Engulfed once again in the mountain of abandoned shoes, she manages to recite the opening lines of L’Heure exquise (The exquisite hour), the lyric of The Merry Widow duet and waltz. Away with the fairies, Ferri sings sweetly before a recording of Léhar’s music takes over. People with advanced dementia are still able to sing, play musical instruments (and in this case, dance) when everything else has been taken away with them by the disease. In this compassionate conclusion, Ferri’s character seems happy enough. We’re made aware, though, that her partner, her devoted carer, sits bereft at the foot of the mound. The ballet recounts his tragedy as well as hers. Both are exceptional dance-actors, though Ferri must take the limelight as the lost, legendary ballerina of Béjart’s imagination.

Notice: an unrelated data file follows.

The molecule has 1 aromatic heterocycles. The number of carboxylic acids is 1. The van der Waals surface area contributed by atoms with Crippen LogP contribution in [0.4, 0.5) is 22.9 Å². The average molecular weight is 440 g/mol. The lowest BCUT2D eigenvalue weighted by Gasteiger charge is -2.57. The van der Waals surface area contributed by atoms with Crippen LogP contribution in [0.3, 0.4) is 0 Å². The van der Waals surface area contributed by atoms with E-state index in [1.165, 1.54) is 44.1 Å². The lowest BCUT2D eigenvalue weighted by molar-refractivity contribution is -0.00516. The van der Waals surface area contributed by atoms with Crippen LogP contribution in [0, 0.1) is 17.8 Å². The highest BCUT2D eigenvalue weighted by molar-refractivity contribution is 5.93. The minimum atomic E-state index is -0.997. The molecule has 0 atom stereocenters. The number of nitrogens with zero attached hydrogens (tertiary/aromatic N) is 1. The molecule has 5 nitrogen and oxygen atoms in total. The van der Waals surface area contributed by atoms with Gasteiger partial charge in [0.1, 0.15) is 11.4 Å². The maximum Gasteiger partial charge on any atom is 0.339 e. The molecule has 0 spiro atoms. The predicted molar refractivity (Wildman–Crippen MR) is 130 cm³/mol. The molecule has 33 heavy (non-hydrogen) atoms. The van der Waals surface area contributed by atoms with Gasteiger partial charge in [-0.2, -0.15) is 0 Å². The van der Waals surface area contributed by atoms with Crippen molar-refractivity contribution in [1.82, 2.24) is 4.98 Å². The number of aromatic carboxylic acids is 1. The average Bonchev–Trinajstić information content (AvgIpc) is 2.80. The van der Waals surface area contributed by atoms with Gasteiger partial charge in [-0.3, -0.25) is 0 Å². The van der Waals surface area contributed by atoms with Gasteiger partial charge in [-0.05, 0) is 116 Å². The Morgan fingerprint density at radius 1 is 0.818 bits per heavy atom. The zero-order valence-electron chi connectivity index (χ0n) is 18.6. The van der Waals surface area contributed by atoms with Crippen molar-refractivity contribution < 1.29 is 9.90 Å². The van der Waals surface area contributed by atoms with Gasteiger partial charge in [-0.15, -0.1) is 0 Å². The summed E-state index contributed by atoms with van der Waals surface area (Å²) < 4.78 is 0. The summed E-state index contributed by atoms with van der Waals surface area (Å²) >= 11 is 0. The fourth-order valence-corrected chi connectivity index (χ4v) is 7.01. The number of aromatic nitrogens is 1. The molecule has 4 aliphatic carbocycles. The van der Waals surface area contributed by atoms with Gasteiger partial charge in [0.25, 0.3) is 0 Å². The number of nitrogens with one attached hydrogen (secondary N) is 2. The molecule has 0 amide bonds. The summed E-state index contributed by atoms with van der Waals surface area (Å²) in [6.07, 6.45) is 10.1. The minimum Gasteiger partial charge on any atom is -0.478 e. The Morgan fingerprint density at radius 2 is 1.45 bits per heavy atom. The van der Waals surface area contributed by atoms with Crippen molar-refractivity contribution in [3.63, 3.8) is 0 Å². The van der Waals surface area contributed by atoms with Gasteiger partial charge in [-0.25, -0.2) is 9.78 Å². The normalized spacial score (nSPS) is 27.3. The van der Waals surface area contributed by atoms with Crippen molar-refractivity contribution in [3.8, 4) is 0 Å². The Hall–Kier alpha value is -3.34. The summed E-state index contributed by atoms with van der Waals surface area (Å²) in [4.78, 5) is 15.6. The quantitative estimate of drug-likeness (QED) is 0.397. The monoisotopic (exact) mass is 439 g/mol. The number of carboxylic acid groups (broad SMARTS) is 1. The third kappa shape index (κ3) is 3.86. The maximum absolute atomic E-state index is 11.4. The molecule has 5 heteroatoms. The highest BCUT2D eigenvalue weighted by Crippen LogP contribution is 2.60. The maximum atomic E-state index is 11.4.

About the author

Jann Parry

A long-established dance writer, Jann Parry was dance critic for The Observer from 1983 to 2004 and wrote the award-winning biography of choreographer Kenneth MacMillan: 'Different Drummer', Faber and Faber, 2009. She has written for publications including The Spectator, The Listener, About the House (Royal Opera House magazine), Dance Now, Dance Magazine (USA), Stage Bill (USA) and Dancing Times. As a writer/producer she worked for the BBC World Service from 1970 to 1989, covering current affairs and the arts. As well as producing radio programmes she has contributed to television and radio documentaries about dance and dancers.